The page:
Over time, as residents of the state use both Federal Reserve notes and silver and gold coins, the fact that the coins hold their value more than Federal Reserve notes do will lead to a ‘reverse Gresham’s Law’ effect, where good money (gold and silver coins) will drive out bad money (Federal Reserve notes).
As this happens, a cascade of events can begin to occur, including the flow of real wealth toward the state’s treasury, an influx of banking business from outside of the state – as people in other states carry out their desire to bank with sound money – and an eventual outcry against the use of Federal Reserve notes for any transactions.
Gresham’s Law holds that “bad money drives out good.” For example, when the U.S. government replaced silver quarters and dimes with coins made primarily of less valuable copper, the cheap coins drove the silver out of circulation. People hoarded the more valuable silver coins and spent the less valuable copper money. So, how do you reverse Gresham?
The key is in making it easier to use gold and silver in everyday transactions. The reason bad money drives out good is that governments put up barriers to using sound money in day-to-day life. That makes it more costly to spend gold and silver and incentivizes hoarding. When you remove barriers, you level the playing field and allow gold and silver to compete head-to-head with Federal Reserve notes. On an even playing field, gold and silver beat fiat money every time.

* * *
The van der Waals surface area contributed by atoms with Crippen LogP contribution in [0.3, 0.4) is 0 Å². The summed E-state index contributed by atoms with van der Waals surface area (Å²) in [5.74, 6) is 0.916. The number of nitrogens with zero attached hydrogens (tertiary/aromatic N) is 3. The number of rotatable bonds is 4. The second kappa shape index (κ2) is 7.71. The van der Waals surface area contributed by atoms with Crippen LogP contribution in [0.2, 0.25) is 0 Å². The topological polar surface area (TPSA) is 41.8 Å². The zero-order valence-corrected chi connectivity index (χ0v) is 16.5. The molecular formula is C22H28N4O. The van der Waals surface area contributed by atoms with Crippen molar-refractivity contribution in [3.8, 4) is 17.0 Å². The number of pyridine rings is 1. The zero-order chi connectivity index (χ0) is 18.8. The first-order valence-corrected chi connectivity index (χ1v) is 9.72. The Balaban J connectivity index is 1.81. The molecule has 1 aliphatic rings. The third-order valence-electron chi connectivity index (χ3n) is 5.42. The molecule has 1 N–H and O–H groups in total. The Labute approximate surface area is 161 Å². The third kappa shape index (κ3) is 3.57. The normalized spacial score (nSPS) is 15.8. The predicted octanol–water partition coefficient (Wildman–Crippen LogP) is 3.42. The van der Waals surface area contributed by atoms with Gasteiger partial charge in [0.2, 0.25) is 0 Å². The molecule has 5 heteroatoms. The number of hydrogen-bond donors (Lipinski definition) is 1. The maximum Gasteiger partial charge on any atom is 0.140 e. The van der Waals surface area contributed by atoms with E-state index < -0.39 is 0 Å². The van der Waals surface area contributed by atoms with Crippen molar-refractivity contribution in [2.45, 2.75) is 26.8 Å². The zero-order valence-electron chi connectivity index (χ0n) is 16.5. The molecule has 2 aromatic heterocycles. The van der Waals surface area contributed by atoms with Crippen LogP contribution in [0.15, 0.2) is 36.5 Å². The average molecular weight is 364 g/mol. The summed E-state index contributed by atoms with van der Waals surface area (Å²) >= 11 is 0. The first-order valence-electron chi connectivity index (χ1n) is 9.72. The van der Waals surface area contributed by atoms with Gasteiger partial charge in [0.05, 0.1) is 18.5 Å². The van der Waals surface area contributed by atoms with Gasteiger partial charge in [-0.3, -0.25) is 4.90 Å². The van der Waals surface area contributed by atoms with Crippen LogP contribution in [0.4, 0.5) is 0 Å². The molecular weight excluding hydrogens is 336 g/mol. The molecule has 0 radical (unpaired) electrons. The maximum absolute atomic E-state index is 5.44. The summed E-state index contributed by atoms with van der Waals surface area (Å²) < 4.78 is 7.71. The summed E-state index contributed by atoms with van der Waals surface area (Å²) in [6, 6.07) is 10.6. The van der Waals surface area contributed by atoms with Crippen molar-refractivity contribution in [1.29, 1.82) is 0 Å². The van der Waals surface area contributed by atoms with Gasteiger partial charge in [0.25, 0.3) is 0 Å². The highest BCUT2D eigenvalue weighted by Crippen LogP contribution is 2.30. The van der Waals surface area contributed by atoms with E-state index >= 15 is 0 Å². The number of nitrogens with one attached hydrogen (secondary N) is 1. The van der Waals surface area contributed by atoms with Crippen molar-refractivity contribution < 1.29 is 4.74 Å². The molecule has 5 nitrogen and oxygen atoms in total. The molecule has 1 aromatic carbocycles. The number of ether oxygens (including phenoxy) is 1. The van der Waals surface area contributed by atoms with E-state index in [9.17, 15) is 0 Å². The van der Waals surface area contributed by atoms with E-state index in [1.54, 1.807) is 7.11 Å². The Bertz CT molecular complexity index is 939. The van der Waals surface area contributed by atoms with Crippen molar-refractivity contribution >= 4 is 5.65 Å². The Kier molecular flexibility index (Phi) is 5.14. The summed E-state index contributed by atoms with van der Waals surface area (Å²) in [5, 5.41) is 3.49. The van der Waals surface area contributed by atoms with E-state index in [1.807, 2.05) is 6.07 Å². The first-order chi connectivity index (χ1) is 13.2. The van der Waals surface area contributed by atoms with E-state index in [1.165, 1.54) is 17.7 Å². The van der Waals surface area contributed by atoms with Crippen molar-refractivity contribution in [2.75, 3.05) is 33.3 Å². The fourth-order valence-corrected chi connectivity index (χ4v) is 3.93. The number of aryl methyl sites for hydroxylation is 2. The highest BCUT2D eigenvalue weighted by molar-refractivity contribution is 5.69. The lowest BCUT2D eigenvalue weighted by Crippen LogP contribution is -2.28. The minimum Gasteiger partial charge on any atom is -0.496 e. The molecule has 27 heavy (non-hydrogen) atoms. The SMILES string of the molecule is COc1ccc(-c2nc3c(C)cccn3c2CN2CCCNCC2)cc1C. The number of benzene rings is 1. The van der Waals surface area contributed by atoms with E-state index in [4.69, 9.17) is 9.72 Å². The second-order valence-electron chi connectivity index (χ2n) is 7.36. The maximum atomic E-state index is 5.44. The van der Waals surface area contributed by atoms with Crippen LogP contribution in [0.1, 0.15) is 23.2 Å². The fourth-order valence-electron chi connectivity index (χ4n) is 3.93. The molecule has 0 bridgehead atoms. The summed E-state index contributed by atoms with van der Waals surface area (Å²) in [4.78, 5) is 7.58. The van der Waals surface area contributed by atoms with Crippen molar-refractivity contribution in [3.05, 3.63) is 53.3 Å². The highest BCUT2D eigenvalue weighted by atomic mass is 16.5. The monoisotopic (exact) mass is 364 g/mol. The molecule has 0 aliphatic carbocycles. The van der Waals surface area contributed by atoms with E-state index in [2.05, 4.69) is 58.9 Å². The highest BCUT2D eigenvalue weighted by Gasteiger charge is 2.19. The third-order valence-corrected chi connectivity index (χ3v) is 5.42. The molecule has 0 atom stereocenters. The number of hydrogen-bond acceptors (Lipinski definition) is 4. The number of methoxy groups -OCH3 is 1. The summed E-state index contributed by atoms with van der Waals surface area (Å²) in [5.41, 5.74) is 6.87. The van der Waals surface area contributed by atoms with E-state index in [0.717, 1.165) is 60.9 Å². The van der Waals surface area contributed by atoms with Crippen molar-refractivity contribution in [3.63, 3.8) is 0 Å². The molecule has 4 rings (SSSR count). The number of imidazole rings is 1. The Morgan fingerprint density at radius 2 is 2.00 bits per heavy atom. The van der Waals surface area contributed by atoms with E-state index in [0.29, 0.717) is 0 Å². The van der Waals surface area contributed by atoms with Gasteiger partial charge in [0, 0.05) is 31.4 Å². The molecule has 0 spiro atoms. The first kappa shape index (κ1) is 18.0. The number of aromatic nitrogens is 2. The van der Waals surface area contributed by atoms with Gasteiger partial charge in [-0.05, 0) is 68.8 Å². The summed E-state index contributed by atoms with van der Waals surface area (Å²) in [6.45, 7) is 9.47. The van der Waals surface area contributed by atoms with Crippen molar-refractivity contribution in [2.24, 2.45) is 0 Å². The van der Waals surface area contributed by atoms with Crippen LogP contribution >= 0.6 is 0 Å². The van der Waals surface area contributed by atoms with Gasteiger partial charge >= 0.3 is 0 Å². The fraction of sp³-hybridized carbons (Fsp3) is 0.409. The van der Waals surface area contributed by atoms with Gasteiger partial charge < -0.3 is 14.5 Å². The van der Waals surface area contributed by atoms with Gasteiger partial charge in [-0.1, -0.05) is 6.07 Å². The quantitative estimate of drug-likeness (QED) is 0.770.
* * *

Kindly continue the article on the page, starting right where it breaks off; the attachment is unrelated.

The Texas Bullion Depository also creates an avenue toward financial independence. Countries around the world, including China, Russia and Turkey, have been buying gold to limit their dependence on the U.S. dollar. University of Houston political science professor Brandon Rottinghaus said a state depository can serve a similar function for Texas.
This is another in a long line of ways to make Texas more self-reliant and less tethered to the federal government. The financial impact is small but the political impact is telling, Many conservatives are interested in returning to the gold standard and circumvent the Federal reserve in whatever small way they can.
The Texas Bullion Depository creates a mechanism to challenge the federal government’s monopoly on money and provides a blueprint for other states to follow. If the majority of states controlled their own supply of gold, and people began using precious metals in daily transactions, it could conceivably make the Federal Reserve completely irrelevant.
Michael Maharrey [send him email] is the Communications Director for the Tenth Amendment Center, where this article first appeared. He proudly resides in the original home of the Principles of ’98 – Kentucky. See his blog archive here and his article archive here. He is the author of the book, Our Last Hope: Rediscovering the Lost Path to Liberty. You can visit his personal website at MichaelMaharrey.com and like him on Facebook HERE